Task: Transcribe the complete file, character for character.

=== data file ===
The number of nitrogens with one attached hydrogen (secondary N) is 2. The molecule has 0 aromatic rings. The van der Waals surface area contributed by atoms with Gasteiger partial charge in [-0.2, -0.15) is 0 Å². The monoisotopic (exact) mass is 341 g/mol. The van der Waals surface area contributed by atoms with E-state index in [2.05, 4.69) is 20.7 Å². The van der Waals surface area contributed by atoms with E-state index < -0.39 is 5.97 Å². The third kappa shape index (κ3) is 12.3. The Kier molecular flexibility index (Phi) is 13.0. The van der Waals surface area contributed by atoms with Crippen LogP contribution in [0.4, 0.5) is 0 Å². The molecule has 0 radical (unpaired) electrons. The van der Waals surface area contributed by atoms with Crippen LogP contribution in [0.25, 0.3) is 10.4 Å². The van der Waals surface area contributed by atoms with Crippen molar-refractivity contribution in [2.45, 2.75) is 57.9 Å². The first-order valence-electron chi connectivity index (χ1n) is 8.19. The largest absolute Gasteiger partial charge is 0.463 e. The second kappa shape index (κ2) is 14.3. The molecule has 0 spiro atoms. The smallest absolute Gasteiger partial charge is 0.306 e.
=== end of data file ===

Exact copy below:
The number of nitrogens with one attached hydrogen (secondary N) is 2. The molecule has 0 aromatic rings. The van der Waals surface area contributed by atoms with Gasteiger partial charge in [-0.2, -0.15) is 0 Å². The monoisotopic (exact) mass is 341 g/mol. The van der Waals surface area contributed by atoms with E-state index in [2.05, 4.69) is 20.7 Å². The van der Waals surface area contributed by atoms with E-state index < -0.39 is 5.97 Å². The third kappa shape index (κ3) is 12.3. The Kier molecular flexibility index (Phi) is 13.0. The van der Waals surface area contributed by atoms with Crippen LogP contribution in [0.4, 0.5) is 0 Å². The molecule has 0 radical (unpaired) electrons. The van der Waals surface area contributed by atoms with Crippen LogP contribution in [0.25, 0.3) is 10.4 Å². The van der Waals surface area contributed by atoms with Crippen molar-refractivity contribution in [2.45, 2.75) is 57.9 Å². The first-order valence-electron chi connectivity index (χ1n) is 8.19. The largest absolute Gasteiger partial charge is 0.463 e. The second kappa shape index (κ2) is 14.3. The molecule has 0 spiro atoms. The smallest absolute Gasteiger partial charge is 0.306 e.